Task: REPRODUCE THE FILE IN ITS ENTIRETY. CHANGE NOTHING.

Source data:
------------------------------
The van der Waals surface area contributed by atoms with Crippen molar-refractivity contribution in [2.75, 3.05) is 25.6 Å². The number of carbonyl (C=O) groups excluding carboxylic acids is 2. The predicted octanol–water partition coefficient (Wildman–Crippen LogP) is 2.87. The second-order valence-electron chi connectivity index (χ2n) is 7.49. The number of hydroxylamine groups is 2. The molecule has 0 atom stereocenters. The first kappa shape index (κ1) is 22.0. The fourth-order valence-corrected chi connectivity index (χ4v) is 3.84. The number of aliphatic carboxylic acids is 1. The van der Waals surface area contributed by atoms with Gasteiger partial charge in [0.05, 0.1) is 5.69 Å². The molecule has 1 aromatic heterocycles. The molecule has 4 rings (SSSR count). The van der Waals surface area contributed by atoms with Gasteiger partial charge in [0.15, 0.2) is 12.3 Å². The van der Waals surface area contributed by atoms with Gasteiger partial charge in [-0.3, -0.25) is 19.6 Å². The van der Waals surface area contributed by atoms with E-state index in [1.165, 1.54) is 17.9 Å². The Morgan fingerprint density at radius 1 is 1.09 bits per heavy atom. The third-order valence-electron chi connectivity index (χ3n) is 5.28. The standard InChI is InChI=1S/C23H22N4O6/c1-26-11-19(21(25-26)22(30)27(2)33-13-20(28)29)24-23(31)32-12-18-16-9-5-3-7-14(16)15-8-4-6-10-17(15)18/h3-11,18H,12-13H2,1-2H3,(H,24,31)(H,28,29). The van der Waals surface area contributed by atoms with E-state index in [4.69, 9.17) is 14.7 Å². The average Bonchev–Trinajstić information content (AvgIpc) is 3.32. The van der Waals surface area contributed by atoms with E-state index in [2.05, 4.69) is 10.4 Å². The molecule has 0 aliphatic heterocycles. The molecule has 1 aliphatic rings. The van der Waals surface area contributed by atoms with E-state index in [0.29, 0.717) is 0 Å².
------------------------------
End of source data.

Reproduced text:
The van der Waals surface area contributed by atoms with Crippen molar-refractivity contribution in [2.75, 3.05) is 25.6 Å². The number of carbonyl (C=O) groups excluding carboxylic acids is 2. The predicted octanol–water partition coefficient (Wildman–Crippen LogP) is 2.87. The second-order valence-electron chi connectivity index (χ2n) is 7.49. The number of hydroxylamine groups is 2. The molecule has 0 atom stereocenters. The first kappa shape index (κ1) is 22.0. The fourth-order valence-corrected chi connectivity index (χ4v) is 3.84. The number of aliphatic carboxylic acids is 1. The van der Waals surface area contributed by atoms with Gasteiger partial charge in [0.05, 0.1) is 5.69 Å². The molecule has 1 aromatic heterocycles. The molecule has 4 rings (SSSR count). The van der Waals surface area contributed by atoms with Gasteiger partial charge in [0.15, 0.2) is 12.3 Å². The van der Waals surface area contributed by atoms with Gasteiger partial charge in [-0.3, -0.25) is 19.6 Å². The van der Waals surface area contributed by atoms with E-state index in [1.165, 1.54) is 17.9 Å². The Morgan fingerprint density at radius 1 is 1.09 bits per heavy atom. The third-order valence-electron chi connectivity index (χ3n) is 5.28. The standard InChI is InChI=1S/C23H22N4O6/c1-26-11-19(21(25-26)22(30)27(2)33-13-20(28)29)24-23(31)32-12-18-16-9-5-3-7-14(16)15-8-4-6-10-17(15)18/h3-11,18H,12-13H2,1-2H3,(H,24,31)(H,28,29). The van der Waals surface area contributed by atoms with E-state index in [4.69, 9.17) is 14.7 Å². The average Bonchev–Trinajstić information content (AvgIpc) is 3.32. The van der Waals surface area contributed by atoms with E-state index in [2.05, 4.69) is 10.4 Å². The molecule has 0 aliphatic heterocycles. The molecule has 1 aliphatic rings. The van der Waals surface area contributed by atoms with E-state index in [0.29, 0.717) is 0 Å².